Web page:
LINGUIST List 6.1267

Mon Sep 18 1995

Qs: Pronouns, Lg data, Root-epistemic contrast, Chinese syntax

Editor for this issue: Ann Dizdar <dizdartam2000.tamu.edu>


Directory

  1. "Gisbert Fanselow", 1st person: sg. vs. pl.
  2. Torbj|rn Lager, Language data
  3. , query root-epistemic references
  4. "Robin Sackmann", Qs: Syntactic categories in Chinese

Message 1: 1st person: sg. vs. pl.

Date: Mon, 18 Sep 1995 11:57:13 1st person: sg. vs. pl.
From: "Gisbert Fanselow" <fanselowrz.uni-potsdam.de>
Subject: 1st person: sg. vs. pl.

German does not distinguish reflexive and personal pronouns for 1st
and 2nd person.
1st ps. singular pronouns cannot be bound, as can be seen from the
following data:

(1) Nur ich liebe mich (only I like me)
just means
only for x = speaker: x likes speaker

(1) CANNOT mean:
only for x=speaker: x likes x
(in contrast to: Nur Hans liebt sich, only Hans loves himself)

Similarly:
(2) Nur ich denke, dass ich intelligent bin
(only I think that I intelligent am)
means:
only for x=speaker: x thinks that the speaker is intellingt
(2) cannot mean
only for x=speaker: x thinks that x is intelligent
(in contrast to: nur Hans denkt, dass er intelligent ist, only Hans
believes that he is intelligent)

(3) Nur ich liebe meine Frau (ony I love my wife)
O.K.: only for x= speaker: x loves speaker's wife
NOT: only for x=speakr: x loves x's wife

The facts are somewhat obscured in structures of the kind (1): as
soon as an "inherent reflexive" interpretation is available, binding
is strongly preferred:

(4) nur ich wasche mich (only I wash myself)

1st person plural pronouns can be bound:

(5) nur wir lieben uns 'only we love us'
can be interpreted as:
only for x= WE: x loves us
and as
only for x=WE: x loves x

(6) is also ambiguous:

(6) nur wir denken, dass wir intelligent sind
only we think that we intelligent are

(6a): only for x=WE: x thinks that we are intelligent
(6b) only for x=WE: x thinks that x is intelligent

(7) Nur wir lieben unsere Frauen (only we love our wives)
only for x=WE: x loves WE's wives
only for x=WE. x loves x's wife

2nd person pronouns behave excatly the same way: no binding in
the singular, but ambiguities in the plural.

My questions are:
(a) Do other languages share these properties?
(b) Why are the data the way they are?

fanselowrz.uni-potsdam.de
(Dept. of Lx, University of Potsdam)
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Message 2: Language data

Date: Mon, 18 Sep 1995 10:13:27 Language data
From: Torbj|rn Lager <lagerling.gu.se>
Subject: Language data


I am tinkering with my own implementation of the Viterbi algorithm
applied to POS tagging. Now I would like to test my program on some
real text so I need statistical data of the following kind:

 Lexical probabilities: Word-Tag-Probability triples (or something
 similar)

 Collocational probabilities: Tag1-Tag2-Probability triples

Preferably for English (Brown corpus stuff would be great) or Swedish
(SUC?). I know lots of such data has been produced. Is there any available?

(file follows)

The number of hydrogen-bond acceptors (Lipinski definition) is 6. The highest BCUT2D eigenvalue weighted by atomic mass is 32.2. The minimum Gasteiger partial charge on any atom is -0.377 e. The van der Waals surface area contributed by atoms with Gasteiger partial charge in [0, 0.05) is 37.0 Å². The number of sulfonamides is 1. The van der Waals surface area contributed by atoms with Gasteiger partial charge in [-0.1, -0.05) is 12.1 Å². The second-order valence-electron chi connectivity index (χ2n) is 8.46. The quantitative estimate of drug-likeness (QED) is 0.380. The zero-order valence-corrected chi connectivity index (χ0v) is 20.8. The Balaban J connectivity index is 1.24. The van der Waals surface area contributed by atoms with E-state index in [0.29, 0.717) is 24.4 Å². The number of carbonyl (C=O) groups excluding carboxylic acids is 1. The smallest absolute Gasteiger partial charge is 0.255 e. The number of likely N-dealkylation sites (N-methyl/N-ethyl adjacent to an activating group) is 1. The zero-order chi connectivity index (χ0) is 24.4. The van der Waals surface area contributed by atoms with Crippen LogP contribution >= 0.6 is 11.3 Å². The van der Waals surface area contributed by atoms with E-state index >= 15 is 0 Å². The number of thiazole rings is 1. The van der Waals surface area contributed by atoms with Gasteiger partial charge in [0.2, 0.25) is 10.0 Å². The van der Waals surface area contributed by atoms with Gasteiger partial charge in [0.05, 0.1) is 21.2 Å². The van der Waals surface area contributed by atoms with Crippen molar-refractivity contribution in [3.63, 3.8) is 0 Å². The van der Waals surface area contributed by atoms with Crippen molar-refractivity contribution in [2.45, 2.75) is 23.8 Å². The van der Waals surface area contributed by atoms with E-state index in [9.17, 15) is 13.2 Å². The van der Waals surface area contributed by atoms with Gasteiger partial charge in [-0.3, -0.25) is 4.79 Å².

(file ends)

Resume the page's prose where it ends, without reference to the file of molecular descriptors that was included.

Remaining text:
Thanks in advance.

Best regards,
Torbjoern Lager

- -------------------------------**-------------------------------------*------

Torbjoern Lager E-mail: lagerling.gu.se
Department of Linguistics			 Phone: +46 31 7731175
University of Gothenburg Fax: +46 31 7734853
Renstroemsparken
412 98 Gothenburg
Sweden

**-*-----*-*------------------*------------------------------------------------
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Message 3: query root-epistemic references

Date: Sun, 17 Sep 1995 14:33:50 query root-epistemic references
From: <BRENNAVMctrvax.Vanderbilt.Edu>
Subject: query root-epistemic references


I am continuing work from my 1993 dissertation on the root/epistemic
contrast, and would appreciate help compiling a complete bibliography
on the topic. I will post a list of references received. Thank you.

Ginny Brennan
Vanderbilt University
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Message 4: Qs: Syntactic categories in Chinese

Date: Mon, 18 Sep 1995 00:41:05 Qs: Syntactic categories in Chinese
From: "Robin Sackmann" <sackmannzedat.fu-berlin.de>
Subject: Qs: Syntactic categories in Chinese

Dear LINGUISTs,

I am currently working on a paper about syntactic categories / word classes
in modern standard Chinese (putonghua resp. guoyu).
Therefore, I would be very grateful to users of the LINGUIST list for any
references to books and papers on this matter.

A bibliographical summary will be posted.

A had posted this same query already in July this year and promised a
summary. However, I got only very few replies, and there is virtually nothing
to summarize up to now. I think this might have been due to general summer
holidays, and so I decided to try it once again before posting the promised
summary.

(This request has also been posted in the CHINESE list, sorry if you get it
twice.)

Many thanks in advance,

Robin Sackmann
FREIE UNIVERSITAET BERLIN
Germany
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